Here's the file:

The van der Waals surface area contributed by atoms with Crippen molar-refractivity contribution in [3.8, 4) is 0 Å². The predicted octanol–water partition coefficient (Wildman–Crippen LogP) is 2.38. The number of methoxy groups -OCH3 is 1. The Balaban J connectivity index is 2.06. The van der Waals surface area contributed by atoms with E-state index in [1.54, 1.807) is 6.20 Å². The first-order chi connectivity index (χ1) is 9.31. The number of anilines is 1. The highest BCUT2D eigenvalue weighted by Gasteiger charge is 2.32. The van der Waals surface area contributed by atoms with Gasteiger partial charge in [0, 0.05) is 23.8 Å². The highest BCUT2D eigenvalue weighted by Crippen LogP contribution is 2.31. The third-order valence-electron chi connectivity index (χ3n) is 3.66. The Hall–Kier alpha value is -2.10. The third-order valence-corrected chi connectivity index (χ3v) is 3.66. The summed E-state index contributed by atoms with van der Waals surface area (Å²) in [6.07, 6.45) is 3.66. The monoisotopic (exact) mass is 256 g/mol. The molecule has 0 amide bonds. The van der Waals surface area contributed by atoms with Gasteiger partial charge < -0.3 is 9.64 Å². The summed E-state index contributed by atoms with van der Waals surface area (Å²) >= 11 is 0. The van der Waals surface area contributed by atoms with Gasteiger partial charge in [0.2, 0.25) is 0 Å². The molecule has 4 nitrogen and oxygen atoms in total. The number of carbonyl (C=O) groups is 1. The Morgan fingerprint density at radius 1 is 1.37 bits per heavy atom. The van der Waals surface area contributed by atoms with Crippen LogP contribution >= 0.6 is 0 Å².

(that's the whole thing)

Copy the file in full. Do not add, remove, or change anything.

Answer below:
The van der Waals surface area contributed by atoms with Crippen molar-refractivity contribution in [3.8, 4) is 0 Å². The predicted octanol–water partition coefficient (Wildman–Crippen LogP) is 2.38. The number of methoxy groups -OCH3 is 1. The Balaban J connectivity index is 2.06. The van der Waals surface area contributed by atoms with E-state index in [1.54, 1.807) is 6.20 Å². The first-order chi connectivity index (χ1) is 9.31. The number of anilines is 1. The highest BCUT2D eigenvalue weighted by Gasteiger charge is 2.32. The van der Waals surface area contributed by atoms with Gasteiger partial charge in [0, 0.05) is 23.8 Å². The highest BCUT2D eigenvalue weighted by Crippen LogP contribution is 2.31. The third-order valence-electron chi connectivity index (χ3n) is 3.66. The Hall–Kier alpha value is -2.10. The third-order valence-corrected chi connectivity index (χ3v) is 3.66. The summed E-state index contributed by atoms with van der Waals surface area (Å²) in [6.07, 6.45) is 3.66. The monoisotopic (exact) mass is 256 g/mol. The molecule has 0 amide bonds. The van der Waals surface area contributed by atoms with Gasteiger partial charge < -0.3 is 9.64 Å². The summed E-state index contributed by atoms with van der Waals surface area (Å²) >= 11 is 0. The van der Waals surface area contributed by atoms with Gasteiger partial charge in [0.2, 0.25) is 0 Å². The molecule has 4 nitrogen and oxygen atoms in total. The number of carbonyl (C=O) groups is 1. The Morgan fingerprint density at radius 1 is 1.37 bits per heavy atom. The van der Waals surface area contributed by atoms with Crippen LogP contribution >= 0.6 is 0 Å².